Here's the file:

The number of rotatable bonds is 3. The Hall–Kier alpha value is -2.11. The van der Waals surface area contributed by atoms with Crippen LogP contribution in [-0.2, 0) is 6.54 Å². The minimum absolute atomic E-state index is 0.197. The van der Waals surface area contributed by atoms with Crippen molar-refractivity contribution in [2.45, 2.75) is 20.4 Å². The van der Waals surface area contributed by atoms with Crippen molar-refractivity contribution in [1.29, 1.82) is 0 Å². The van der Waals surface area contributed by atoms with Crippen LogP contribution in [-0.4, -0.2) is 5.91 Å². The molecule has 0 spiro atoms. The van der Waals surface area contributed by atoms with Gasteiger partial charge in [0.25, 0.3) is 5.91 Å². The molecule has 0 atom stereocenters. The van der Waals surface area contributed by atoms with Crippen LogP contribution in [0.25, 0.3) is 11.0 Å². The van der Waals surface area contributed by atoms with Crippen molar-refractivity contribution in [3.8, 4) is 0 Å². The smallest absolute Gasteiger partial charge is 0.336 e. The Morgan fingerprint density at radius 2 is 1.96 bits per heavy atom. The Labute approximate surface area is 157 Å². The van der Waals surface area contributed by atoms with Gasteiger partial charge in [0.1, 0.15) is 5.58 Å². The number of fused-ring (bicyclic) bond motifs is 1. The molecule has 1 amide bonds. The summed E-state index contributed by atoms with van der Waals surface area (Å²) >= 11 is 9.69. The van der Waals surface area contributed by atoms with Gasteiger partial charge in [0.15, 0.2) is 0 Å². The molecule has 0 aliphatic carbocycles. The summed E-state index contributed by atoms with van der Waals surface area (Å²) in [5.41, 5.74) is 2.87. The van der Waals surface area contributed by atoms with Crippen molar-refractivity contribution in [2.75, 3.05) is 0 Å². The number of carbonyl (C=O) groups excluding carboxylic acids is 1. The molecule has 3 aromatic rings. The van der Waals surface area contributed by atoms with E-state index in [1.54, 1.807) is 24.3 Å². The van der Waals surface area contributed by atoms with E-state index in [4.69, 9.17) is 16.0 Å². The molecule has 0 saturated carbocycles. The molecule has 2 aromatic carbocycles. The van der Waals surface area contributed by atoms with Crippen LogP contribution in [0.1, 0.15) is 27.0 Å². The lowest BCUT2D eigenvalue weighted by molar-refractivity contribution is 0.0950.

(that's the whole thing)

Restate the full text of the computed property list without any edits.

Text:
The number of rotatable bonds is 3. The Hall–Kier alpha value is -2.11. The van der Waals surface area contributed by atoms with Crippen LogP contribution in [-0.2, 0) is 6.54 Å². The minimum absolute atomic E-state index is 0.197. The van der Waals surface area contributed by atoms with Crippen molar-refractivity contribution in [2.45, 2.75) is 20.4 Å². The van der Waals surface area contributed by atoms with Crippen molar-refractivity contribution in [1.29, 1.82) is 0 Å². The van der Waals surface area contributed by atoms with Crippen LogP contribution in [-0.4, -0.2) is 5.91 Å². The molecule has 0 spiro atoms. The van der Waals surface area contributed by atoms with Gasteiger partial charge in [0.25, 0.3) is 5.91 Å². The molecule has 0 atom stereocenters. The van der Waals surface area contributed by atoms with Crippen LogP contribution in [0.25, 0.3) is 11.0 Å². The van der Waals surface area contributed by atoms with Crippen molar-refractivity contribution in [3.8, 4) is 0 Å². The smallest absolute Gasteiger partial charge is 0.336 e. The Morgan fingerprint density at radius 2 is 1.96 bits per heavy atom. The Labute approximate surface area is 157 Å². The van der Waals surface area contributed by atoms with Gasteiger partial charge in [0.1, 0.15) is 5.58 Å². The number of fused-ring (bicyclic) bond motifs is 1. The molecule has 1 amide bonds. The summed E-state index contributed by atoms with van der Waals surface area (Å²) >= 11 is 9.69. The van der Waals surface area contributed by atoms with Gasteiger partial charge in [0.15, 0.2) is 0 Å². The molecule has 0 aliphatic carbocycles. The summed E-state index contributed by atoms with van der Waals surface area (Å²) in [5.41, 5.74) is 2.87. The van der Waals surface area contributed by atoms with Crippen molar-refractivity contribution in [2.75, 3.05) is 0 Å². The number of carbonyl (C=O) groups excluding carboxylic acids is 1. The molecule has 3 aromatic rings. The van der Waals surface area contributed by atoms with E-state index in [1.54, 1.807) is 24.3 Å². The van der Waals surface area contributed by atoms with E-state index in [4.69, 9.17) is 16.0 Å². The molecule has 0 saturated carbocycles. The molecule has 2 aromatic carbocycles. The van der Waals surface area contributed by atoms with Crippen LogP contribution in [0.1, 0.15) is 27.0 Å². The lowest BCUT2D eigenvalue weighted by molar-refractivity contribution is 0.0950.